Term: right ascension

The stars on the celestial sphere are like cities on the globe. Cities are located on the globe using latitude and longitude. Longitude says how far the city is east or west along the Earth's equator; latitude says how far a city is north or south of the Earth's equator.

Right ascension (RA) is like longitude. It locates where a star is along the celestial equator. The zero point of longitude has been chosen to be where the line straight down from the Greenwich Observatory in England meets the equator. The zero point for right ascension is the vernal equinox. To find the right ascension of a star follow an hour circle "straight down" from the star to the celestial equator. The angle from the vernal equinox eastward to the foot of that hour circle is the star's right ascension.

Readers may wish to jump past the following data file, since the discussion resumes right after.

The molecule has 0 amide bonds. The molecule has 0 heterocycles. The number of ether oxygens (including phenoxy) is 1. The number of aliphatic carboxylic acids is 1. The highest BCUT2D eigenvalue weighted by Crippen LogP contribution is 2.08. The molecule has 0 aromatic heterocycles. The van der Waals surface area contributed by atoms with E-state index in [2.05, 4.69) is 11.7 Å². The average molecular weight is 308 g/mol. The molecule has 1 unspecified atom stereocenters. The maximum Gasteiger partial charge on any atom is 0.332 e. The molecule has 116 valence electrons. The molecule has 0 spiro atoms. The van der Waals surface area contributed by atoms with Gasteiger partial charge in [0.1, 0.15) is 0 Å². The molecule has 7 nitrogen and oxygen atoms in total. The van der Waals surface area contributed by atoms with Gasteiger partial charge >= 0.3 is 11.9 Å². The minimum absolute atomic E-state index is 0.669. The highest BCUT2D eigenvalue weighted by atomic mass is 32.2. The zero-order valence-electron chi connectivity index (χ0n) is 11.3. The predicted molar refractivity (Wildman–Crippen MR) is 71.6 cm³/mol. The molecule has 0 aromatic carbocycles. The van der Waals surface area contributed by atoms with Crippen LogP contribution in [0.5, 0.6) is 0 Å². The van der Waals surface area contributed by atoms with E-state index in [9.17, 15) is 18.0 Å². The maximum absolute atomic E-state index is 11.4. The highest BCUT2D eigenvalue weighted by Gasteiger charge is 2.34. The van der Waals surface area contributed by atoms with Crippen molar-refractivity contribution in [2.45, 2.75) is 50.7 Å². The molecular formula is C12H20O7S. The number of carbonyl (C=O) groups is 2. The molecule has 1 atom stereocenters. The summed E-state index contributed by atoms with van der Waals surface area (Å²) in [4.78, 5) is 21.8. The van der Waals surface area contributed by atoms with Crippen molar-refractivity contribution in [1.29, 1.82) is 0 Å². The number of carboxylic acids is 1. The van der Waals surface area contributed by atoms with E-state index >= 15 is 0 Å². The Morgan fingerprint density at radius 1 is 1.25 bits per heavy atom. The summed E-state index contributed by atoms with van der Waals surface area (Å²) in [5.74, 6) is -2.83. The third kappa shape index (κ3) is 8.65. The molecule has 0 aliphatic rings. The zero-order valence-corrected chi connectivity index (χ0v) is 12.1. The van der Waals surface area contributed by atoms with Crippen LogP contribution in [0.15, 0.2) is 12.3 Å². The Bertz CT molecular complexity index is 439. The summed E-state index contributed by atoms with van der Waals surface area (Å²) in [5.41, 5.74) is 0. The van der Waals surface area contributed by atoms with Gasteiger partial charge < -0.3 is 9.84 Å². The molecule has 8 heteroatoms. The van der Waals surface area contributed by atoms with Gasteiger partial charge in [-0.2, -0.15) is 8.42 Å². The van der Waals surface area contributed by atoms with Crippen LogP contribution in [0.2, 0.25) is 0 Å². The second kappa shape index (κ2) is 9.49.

There is one oddity in right ascension: the unit used to report the angle. Right ascensions are always recorded in terms of hours, minutes, and seconds. One hour of right ascension (1h) is 15°. Since 24x15°=360°, there are 24h of right ascension around the celestial equator. The reason for this oddity is that the celestial sphere makes one full rotation (24h of RA) in one day (24 hours of time). Thus the celestial sphere advances about 1h of RA in an hour of time.